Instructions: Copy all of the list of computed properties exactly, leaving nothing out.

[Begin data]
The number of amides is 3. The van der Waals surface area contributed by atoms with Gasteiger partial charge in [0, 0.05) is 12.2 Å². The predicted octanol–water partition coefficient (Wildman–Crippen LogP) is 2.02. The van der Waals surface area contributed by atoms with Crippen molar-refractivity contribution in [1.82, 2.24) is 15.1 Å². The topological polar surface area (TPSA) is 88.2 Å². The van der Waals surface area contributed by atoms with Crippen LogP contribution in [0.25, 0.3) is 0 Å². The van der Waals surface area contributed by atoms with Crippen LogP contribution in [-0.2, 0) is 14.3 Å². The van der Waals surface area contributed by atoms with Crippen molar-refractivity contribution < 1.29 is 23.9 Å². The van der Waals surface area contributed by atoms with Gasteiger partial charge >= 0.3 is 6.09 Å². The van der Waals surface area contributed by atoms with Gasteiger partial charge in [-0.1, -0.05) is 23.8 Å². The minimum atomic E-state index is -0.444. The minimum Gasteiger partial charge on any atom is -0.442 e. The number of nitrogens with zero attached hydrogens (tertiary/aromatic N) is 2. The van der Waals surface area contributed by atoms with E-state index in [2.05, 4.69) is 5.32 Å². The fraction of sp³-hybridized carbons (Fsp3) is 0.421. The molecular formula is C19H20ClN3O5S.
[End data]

The number of amides is 3. The van der Waals surface area contributed by atoms with Gasteiger partial charge in [0, 0.05) is 12.2 Å². The predicted octanol–water partition coefficient (Wildman–Crippen LogP) is 2.02. The van der Waals surface area contributed by atoms with Crippen molar-refractivity contribution in [1.82, 2.24) is 15.1 Å². The topological polar surface area (TPSA) is 88.2 Å². The van der Waals surface area contributed by atoms with Crippen LogP contribution in [0.25, 0.3) is 0 Å². The van der Waals surface area contributed by atoms with Crippen LogP contribution in [-0.2, 0) is 14.3 Å². The van der Waals surface area contributed by atoms with Crippen molar-refractivity contribution < 1.29 is 23.9 Å². The van der Waals surface area contributed by atoms with Gasteiger partial charge >= 0.3 is 6.09 Å². The van der Waals surface area contributed by atoms with Gasteiger partial charge in [-0.1, -0.05) is 23.8 Å². The minimum atomic E-state index is -0.444. The minimum Gasteiger partial charge on any atom is -0.442 e. The number of nitrogens with zero attached hydrogens (tertiary/aromatic N) is 2. The van der Waals surface area contributed by atoms with E-state index in [2.05, 4.69) is 5.32 Å². The fraction of sp³-hybridized carbons (Fsp3) is 0.421. The molecular formula is C19H20ClN3O5S.